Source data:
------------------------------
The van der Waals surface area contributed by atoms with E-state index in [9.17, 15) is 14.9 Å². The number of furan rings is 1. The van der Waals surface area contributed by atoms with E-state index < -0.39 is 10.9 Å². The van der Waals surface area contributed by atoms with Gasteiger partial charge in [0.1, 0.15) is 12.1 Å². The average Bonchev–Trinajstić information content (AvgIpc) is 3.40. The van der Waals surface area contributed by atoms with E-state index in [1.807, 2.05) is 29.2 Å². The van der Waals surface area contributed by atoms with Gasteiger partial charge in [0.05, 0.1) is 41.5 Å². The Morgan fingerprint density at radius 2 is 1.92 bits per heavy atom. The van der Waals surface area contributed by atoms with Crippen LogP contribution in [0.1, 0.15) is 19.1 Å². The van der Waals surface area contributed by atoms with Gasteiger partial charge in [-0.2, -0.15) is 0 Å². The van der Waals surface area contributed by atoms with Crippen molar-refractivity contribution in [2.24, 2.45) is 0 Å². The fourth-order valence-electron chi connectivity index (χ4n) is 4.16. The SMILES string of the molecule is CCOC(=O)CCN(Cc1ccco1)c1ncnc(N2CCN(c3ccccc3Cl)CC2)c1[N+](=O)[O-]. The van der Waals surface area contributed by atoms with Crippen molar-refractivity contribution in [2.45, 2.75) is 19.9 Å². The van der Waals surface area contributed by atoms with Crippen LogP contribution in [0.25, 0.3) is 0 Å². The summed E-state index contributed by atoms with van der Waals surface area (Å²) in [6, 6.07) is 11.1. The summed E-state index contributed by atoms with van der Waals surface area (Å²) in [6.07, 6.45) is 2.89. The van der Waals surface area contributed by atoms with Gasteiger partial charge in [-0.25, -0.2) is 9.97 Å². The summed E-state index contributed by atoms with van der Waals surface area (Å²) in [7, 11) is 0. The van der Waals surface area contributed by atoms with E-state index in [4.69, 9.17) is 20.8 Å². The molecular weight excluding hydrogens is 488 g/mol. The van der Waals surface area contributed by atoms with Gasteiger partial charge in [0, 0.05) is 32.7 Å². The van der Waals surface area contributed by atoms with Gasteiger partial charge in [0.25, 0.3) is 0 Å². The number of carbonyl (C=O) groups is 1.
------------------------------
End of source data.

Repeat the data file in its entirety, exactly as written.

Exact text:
The van der Waals surface area contributed by atoms with E-state index in [9.17, 15) is 14.9 Å². The number of furan rings is 1. The van der Waals surface area contributed by atoms with E-state index < -0.39 is 10.9 Å². The van der Waals surface area contributed by atoms with Gasteiger partial charge in [0.1, 0.15) is 12.1 Å². The average Bonchev–Trinajstić information content (AvgIpc) is 3.40. The van der Waals surface area contributed by atoms with E-state index in [1.807, 2.05) is 29.2 Å². The van der Waals surface area contributed by atoms with Gasteiger partial charge in [0.05, 0.1) is 41.5 Å². The Morgan fingerprint density at radius 2 is 1.92 bits per heavy atom. The van der Waals surface area contributed by atoms with Crippen LogP contribution in [0.1, 0.15) is 19.1 Å². The van der Waals surface area contributed by atoms with Gasteiger partial charge in [-0.2, -0.15) is 0 Å². The van der Waals surface area contributed by atoms with Crippen molar-refractivity contribution in [2.24, 2.45) is 0 Å². The fourth-order valence-electron chi connectivity index (χ4n) is 4.16. The SMILES string of the molecule is CCOC(=O)CCN(Cc1ccco1)c1ncnc(N2CCN(c3ccccc3Cl)CC2)c1[N+](=O)[O-]. The van der Waals surface area contributed by atoms with Crippen molar-refractivity contribution in [2.45, 2.75) is 19.9 Å². The van der Waals surface area contributed by atoms with Crippen LogP contribution in [0.25, 0.3) is 0 Å². The summed E-state index contributed by atoms with van der Waals surface area (Å²) in [6, 6.07) is 11.1. The summed E-state index contributed by atoms with van der Waals surface area (Å²) in [6.07, 6.45) is 2.89. The van der Waals surface area contributed by atoms with Gasteiger partial charge in [-0.25, -0.2) is 9.97 Å². The summed E-state index contributed by atoms with van der Waals surface area (Å²) in [7, 11) is 0. The van der Waals surface area contributed by atoms with E-state index in [4.69, 9.17) is 20.8 Å². The molecular weight excluding hydrogens is 488 g/mol. The van der Waals surface area contributed by atoms with Gasteiger partial charge in [0, 0.05) is 32.7 Å². The van der Waals surface area contributed by atoms with Gasteiger partial charge in [0.25, 0.3) is 0 Å². The number of carbonyl (C=O) groups is 1.